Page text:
Gay Athens out in full force, Bulldogs and all

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imageJoshua Trey Barnett is the co-creator and editor of and the contributing blogger behind Dawg Days, a weekly update from Athens for Project Q Atlanta.

Hello Atlanta!

I’m writing to you from beautiful downtown Athens. Our streets are lined with blooming trees, the grass across the street in UGA’s historic North Campus is getting greener, and the gay community is out in full force. I just watched a cute gay couple walk past my normal seat at my favorite little coffee spot, hands clasped together, out and proud in this diverse little college town.

The Classic City isn’t just a place for Bulldog fans and hippies, although we do have our fair share of both. With a bountiful supply of open-minded students at the University and a community that promotes diversity and friendliness, you’ll find all types here.

And this includes a vibrant LGBTQ community. Healthy supplies of lesbians, gay men, bisexuals, and trans and queer people exist in all communities, but not all support as “out” a population as Athens.

Whenever I question my faith in the openness of this town, I remember how comfortable and safe I feel holding my better half’s hands downtown and on campus. I remember how at ease I am giving him a peck on the cheek in public. And I remember how lucky I am to live in a place where I can be at least more-than-moderately comfortable being my true self.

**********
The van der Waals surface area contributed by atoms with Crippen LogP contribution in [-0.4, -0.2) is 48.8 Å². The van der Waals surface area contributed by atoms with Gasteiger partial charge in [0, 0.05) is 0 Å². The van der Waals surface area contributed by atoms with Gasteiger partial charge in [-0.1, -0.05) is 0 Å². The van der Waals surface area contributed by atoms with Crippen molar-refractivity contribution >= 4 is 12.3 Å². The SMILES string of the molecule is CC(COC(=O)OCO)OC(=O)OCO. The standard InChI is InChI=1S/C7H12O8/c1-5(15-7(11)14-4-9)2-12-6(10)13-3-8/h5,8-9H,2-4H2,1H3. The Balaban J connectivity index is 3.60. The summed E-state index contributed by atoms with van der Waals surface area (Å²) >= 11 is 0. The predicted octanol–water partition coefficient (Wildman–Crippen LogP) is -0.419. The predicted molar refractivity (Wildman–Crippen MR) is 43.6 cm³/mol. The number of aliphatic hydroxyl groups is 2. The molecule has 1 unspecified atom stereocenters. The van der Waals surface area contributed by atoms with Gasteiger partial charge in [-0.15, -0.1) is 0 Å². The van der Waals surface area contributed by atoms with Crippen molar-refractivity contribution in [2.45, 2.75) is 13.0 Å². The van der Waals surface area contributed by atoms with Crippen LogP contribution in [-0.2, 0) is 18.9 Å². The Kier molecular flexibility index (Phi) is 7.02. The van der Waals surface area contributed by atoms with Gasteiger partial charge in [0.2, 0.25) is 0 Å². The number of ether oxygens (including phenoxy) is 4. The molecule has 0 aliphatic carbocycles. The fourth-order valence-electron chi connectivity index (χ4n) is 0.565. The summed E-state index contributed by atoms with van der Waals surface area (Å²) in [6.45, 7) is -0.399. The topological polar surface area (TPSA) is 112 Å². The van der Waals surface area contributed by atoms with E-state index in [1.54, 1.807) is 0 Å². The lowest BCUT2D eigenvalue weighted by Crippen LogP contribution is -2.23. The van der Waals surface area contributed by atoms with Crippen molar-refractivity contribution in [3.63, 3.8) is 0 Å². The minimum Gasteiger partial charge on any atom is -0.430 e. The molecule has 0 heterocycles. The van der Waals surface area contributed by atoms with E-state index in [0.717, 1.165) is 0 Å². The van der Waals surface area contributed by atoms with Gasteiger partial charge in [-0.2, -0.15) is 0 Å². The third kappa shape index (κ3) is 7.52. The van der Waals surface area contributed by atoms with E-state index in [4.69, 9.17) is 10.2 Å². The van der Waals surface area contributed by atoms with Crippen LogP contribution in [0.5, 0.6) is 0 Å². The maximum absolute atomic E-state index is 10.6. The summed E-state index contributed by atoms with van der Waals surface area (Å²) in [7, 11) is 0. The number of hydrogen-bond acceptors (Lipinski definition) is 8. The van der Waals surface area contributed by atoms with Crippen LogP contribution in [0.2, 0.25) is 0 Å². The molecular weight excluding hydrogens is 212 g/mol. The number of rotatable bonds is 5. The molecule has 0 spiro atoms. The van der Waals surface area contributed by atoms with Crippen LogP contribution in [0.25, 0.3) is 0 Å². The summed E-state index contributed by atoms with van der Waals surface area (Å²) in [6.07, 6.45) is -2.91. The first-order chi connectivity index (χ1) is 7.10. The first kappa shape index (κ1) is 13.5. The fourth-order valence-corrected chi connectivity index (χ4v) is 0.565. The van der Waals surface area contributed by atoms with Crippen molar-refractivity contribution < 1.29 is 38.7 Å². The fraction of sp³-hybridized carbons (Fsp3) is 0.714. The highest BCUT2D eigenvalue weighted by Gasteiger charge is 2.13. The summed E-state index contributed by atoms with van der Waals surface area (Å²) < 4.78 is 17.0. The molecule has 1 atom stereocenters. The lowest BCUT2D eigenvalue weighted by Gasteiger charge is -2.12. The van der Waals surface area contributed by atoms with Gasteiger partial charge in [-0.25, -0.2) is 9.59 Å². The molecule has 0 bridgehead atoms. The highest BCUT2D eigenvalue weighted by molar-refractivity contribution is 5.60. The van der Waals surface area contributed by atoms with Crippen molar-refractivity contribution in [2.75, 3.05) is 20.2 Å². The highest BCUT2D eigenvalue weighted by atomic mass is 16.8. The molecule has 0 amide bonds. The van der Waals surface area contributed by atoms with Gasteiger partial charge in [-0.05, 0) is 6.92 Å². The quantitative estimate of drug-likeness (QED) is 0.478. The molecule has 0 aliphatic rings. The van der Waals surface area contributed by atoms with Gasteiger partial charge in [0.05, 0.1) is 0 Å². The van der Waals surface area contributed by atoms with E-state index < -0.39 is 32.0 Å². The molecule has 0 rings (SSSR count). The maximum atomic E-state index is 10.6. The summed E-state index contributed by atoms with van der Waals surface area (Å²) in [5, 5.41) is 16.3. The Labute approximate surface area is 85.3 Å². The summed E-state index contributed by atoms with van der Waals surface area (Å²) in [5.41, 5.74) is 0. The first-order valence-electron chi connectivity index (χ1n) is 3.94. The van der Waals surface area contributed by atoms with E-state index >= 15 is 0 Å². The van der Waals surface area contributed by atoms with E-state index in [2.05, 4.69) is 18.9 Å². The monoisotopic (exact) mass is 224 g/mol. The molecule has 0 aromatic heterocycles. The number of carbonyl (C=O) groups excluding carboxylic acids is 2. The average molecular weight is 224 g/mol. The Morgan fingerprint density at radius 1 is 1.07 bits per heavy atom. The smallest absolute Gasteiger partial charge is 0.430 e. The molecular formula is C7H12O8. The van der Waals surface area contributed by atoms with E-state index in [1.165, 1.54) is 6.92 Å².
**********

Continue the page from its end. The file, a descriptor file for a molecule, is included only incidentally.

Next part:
Just 10 miles in any direction of Athens, our people are not so welcome. Unfortunately, the shining light Athens and Atlanta have provided for their LGBTQ inhabitants has not yet shone on many of the places around us.

And, unfortunately, this light hasn’t yet shone in most places. Legislation is in the works now – both here in Georgia and at the federal level – to help protect our community. Hate crimes laws are but one step in the long road ahead to equality. But they’re an important step to equality and understanding, and their implementation is an open statement to a community that less-than-equal treatment can’t be the norm any longer.

So, to my sisters and brothers in Atlanta, Athens and beyond, I encourage you to stand up on your beliefs, step up into action and steer your communities in the right direction. Let’s work together to protect the places that welcome us home each day.

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